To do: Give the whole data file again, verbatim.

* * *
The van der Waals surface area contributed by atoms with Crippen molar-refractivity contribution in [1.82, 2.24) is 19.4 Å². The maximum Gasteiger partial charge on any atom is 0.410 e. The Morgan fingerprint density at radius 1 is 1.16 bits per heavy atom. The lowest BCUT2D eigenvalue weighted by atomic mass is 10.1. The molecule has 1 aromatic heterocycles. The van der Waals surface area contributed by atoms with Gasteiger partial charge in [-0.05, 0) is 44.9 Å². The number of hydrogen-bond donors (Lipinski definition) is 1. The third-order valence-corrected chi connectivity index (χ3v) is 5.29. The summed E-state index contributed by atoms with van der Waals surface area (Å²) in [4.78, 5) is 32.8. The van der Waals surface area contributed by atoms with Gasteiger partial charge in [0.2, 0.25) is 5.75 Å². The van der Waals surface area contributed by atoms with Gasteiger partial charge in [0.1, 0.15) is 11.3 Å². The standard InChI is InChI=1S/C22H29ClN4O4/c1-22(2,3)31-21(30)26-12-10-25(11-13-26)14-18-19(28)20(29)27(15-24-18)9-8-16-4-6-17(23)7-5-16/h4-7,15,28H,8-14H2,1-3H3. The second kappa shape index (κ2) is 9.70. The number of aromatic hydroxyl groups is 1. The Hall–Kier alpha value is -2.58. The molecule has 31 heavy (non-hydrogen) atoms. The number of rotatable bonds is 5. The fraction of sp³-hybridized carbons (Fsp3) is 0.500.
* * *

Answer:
The van der Waals surface area contributed by atoms with Crippen molar-refractivity contribution in [1.82, 2.24) is 19.4 Å². The maximum Gasteiger partial charge on any atom is 0.410 e. The Morgan fingerprint density at radius 1 is 1.16 bits per heavy atom. The lowest BCUT2D eigenvalue weighted by atomic mass is 10.1. The molecule has 1 aromatic heterocycles. The van der Waals surface area contributed by atoms with Gasteiger partial charge in [-0.05, 0) is 44.9 Å². The number of hydrogen-bond donors (Lipinski definition) is 1. The third-order valence-corrected chi connectivity index (χ3v) is 5.29. The summed E-state index contributed by atoms with van der Waals surface area (Å²) in [4.78, 5) is 32.8. The van der Waals surface area contributed by atoms with Gasteiger partial charge in [0.2, 0.25) is 5.75 Å². The van der Waals surface area contributed by atoms with Gasteiger partial charge in [0.1, 0.15) is 11.3 Å². The standard InChI is InChI=1S/C22H29ClN4O4/c1-22(2,3)31-21(30)26-12-10-25(11-13-26)14-18-19(28)20(29)27(15-24-18)9-8-16-4-6-17(23)7-5-16/h4-7,15,28H,8-14H2,1-3H3. The second kappa shape index (κ2) is 9.70. The number of aromatic hydroxyl groups is 1. The Hall–Kier alpha value is -2.58. The molecule has 31 heavy (non-hydrogen) atoms. The number of rotatable bonds is 5. The fraction of sp³-hybridized carbons (Fsp3) is 0.500.